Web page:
Combatting religious intolerance: Implementation of resolution 16/18

Combatting religious intolerance  In 2011, the UN adopted a landmark resolution to combat intolerance and incitement to violence against persons based on religion or belief. But how effective has it been in practice?

The main UN global policy framework for combatting religious intolerance, stigmatisation, discrimination, incitement to violence and violence against persons based on religion or belief is set down in Council resolution 16/18. Resolution 16/18 was adopted by consensus in March 2011, and hailed by stakeholders from all regions and faiths as a turning point in international efforts to confront religious intolerance. After more than five decades of failure, UN member states had, it was hoped, at last come together to agree a common, consensus-based approach and practical plan of action.

Four years on, and against the aforementioned backdrop of heightened religious hostility, UN consensus around the ‘16/18 framework’ is at breaking point. Rather than working together to implement the 16/18 action plan, states have returned to pre-2011 arguments over the nature of the problem, the correct role of the international community, and whether the solution to intolerance lies in strengthening the enjoyment of fundamental human rights or in setting clearer limits thereon.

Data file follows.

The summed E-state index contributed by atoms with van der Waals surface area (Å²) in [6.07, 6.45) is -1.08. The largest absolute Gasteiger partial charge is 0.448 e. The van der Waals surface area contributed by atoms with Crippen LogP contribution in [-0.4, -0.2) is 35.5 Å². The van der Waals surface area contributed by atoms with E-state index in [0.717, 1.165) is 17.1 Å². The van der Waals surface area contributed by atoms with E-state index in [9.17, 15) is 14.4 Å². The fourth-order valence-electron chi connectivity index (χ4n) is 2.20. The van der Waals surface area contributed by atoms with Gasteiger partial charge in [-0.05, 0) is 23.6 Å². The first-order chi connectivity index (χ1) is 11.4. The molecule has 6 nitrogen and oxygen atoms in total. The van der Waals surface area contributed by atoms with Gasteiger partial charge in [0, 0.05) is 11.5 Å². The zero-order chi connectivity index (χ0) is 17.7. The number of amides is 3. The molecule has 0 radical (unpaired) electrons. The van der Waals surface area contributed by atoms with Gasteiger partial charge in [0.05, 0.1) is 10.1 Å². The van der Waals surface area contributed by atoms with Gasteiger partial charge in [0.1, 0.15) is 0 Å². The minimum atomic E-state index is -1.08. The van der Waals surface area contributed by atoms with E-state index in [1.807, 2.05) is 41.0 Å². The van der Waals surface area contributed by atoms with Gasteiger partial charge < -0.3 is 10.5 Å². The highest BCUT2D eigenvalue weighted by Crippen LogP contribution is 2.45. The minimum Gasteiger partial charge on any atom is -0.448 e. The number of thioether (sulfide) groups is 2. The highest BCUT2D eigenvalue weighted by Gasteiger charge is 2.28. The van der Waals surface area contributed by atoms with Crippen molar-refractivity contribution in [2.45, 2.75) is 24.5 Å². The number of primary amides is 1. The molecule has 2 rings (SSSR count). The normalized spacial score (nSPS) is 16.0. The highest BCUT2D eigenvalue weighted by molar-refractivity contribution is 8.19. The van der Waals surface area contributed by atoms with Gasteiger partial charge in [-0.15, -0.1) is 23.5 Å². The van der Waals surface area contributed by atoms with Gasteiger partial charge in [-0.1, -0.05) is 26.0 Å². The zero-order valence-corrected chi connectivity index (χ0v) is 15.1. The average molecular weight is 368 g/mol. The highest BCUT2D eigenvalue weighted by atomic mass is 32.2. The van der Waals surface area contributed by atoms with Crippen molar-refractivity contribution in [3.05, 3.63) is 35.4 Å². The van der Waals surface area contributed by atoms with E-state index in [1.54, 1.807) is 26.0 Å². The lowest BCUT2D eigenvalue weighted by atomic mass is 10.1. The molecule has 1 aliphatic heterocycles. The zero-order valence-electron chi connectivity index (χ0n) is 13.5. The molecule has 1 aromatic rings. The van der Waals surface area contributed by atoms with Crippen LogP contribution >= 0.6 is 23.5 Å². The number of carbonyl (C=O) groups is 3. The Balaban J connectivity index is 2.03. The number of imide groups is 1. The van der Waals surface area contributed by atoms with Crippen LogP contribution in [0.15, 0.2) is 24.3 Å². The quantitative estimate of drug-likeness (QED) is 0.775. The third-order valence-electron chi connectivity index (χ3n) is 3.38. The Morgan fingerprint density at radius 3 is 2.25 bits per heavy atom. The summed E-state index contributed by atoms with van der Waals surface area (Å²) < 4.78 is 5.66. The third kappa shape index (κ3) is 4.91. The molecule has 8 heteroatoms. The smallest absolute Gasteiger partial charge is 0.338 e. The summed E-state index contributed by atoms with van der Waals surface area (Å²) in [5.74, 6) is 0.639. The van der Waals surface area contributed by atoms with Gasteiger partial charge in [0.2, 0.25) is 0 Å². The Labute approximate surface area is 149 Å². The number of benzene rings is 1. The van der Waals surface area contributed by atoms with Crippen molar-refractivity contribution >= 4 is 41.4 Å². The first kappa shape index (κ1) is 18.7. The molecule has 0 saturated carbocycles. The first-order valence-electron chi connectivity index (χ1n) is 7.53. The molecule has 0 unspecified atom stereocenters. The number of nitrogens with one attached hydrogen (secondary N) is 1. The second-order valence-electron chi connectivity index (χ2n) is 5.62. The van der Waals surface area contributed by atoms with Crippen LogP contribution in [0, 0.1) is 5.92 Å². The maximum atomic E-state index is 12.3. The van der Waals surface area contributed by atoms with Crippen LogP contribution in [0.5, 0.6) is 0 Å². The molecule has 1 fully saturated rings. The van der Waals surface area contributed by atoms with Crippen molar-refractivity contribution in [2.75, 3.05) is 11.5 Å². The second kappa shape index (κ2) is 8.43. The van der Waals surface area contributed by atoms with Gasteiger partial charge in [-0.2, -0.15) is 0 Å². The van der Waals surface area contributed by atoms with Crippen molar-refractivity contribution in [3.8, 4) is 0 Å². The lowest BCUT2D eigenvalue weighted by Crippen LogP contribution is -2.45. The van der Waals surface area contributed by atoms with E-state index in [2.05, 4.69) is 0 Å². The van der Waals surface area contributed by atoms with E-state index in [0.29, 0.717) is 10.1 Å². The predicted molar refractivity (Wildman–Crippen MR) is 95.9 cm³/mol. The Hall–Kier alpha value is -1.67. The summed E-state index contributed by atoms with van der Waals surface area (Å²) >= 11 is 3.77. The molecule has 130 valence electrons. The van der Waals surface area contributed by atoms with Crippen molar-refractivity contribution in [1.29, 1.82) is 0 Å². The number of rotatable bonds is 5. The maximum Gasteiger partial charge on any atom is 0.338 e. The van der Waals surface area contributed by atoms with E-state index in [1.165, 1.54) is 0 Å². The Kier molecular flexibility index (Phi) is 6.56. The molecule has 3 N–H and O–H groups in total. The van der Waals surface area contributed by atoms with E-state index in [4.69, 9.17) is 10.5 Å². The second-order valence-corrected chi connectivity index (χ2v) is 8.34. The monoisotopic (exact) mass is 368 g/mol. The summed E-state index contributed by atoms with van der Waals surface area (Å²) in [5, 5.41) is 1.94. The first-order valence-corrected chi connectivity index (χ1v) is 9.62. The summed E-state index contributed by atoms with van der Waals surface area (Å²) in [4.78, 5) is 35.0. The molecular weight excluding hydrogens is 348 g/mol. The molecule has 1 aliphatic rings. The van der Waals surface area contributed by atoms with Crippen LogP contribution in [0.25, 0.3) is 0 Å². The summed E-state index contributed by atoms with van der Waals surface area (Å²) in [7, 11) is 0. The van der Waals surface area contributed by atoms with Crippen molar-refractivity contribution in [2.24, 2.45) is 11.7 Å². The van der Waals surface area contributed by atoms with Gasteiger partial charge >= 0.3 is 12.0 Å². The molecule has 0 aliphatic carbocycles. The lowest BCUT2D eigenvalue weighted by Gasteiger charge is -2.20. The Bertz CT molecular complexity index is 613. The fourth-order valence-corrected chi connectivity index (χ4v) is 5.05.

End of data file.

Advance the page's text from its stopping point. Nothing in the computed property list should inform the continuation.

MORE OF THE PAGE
This project aims to help put the 16/18 framework ‘back on track’ by providing an impartial assessment of levels of implementation, offering recommendations for strengthened compliance in the future and providing a platform for dialogue to strengthen consensus.

Policy Report

Combatting global religious intolerance: the implementation of Human Rights Council resolution 16/18
By Marc Limon (URG), Nazila Ghanea (University of Oxford), Hilary Power (URG)

Visit the report page